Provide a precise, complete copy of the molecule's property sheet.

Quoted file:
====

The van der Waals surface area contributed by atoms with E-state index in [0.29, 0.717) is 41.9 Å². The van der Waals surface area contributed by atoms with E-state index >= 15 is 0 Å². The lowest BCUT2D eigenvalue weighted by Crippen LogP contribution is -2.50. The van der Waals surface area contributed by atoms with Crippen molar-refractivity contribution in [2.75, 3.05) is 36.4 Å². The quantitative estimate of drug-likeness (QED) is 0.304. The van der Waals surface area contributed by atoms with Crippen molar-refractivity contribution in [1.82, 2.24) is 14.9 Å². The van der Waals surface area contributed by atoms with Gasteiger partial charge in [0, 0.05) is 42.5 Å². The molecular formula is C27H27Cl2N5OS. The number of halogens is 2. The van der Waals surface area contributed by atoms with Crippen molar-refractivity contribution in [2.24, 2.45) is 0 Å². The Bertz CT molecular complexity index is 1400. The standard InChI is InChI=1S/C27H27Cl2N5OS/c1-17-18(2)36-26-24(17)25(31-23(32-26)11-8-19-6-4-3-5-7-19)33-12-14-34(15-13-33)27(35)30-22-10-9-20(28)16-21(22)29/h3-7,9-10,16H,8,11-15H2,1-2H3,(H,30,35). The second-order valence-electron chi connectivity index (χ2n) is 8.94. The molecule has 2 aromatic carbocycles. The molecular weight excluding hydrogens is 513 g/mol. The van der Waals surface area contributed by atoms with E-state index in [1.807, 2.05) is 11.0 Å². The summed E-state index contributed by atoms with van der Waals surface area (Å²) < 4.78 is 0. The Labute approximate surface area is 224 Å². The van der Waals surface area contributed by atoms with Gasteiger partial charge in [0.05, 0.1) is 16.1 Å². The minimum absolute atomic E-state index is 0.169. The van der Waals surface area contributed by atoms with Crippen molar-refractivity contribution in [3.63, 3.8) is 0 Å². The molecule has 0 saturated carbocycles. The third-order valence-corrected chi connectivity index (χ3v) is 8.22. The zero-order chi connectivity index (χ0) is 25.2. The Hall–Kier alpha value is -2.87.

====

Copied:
The van der Waals surface area contributed by atoms with E-state index in [0.29, 0.717) is 41.9 Å². The van der Waals surface area contributed by atoms with E-state index >= 15 is 0 Å². The lowest BCUT2D eigenvalue weighted by Crippen LogP contribution is -2.50. The van der Waals surface area contributed by atoms with Crippen molar-refractivity contribution in [2.75, 3.05) is 36.4 Å². The quantitative estimate of drug-likeness (QED) is 0.304. The van der Waals surface area contributed by atoms with Crippen molar-refractivity contribution in [1.82, 2.24) is 14.9 Å². The van der Waals surface area contributed by atoms with Gasteiger partial charge in [0, 0.05) is 42.5 Å². The molecular formula is C27H27Cl2N5OS. The number of halogens is 2. The van der Waals surface area contributed by atoms with Crippen molar-refractivity contribution in [2.24, 2.45) is 0 Å². The Bertz CT molecular complexity index is 1400. The standard InChI is InChI=1S/C27H27Cl2N5OS/c1-17-18(2)36-26-24(17)25(31-23(32-26)11-8-19-6-4-3-5-7-19)33-12-14-34(15-13-33)27(35)30-22-10-9-20(28)16-21(22)29/h3-7,9-10,16H,8,11-15H2,1-2H3,(H,30,35). The second-order valence-electron chi connectivity index (χ2n) is 8.94. The molecule has 2 aromatic carbocycles. The molecular weight excluding hydrogens is 513 g/mol. The van der Waals surface area contributed by atoms with E-state index in [1.807, 2.05) is 11.0 Å². The summed E-state index contributed by atoms with van der Waals surface area (Å²) < 4.78 is 0. The Labute approximate surface area is 224 Å². The van der Waals surface area contributed by atoms with Gasteiger partial charge in [0.05, 0.1) is 16.1 Å². The minimum absolute atomic E-state index is 0.169. The van der Waals surface area contributed by atoms with Crippen molar-refractivity contribution in [3.63, 3.8) is 0 Å². The molecule has 0 saturated carbocycles. The third-order valence-corrected chi connectivity index (χ3v) is 8.22. The zero-order chi connectivity index (χ0) is 25.2. The Hall–Kier alpha value is -2.87.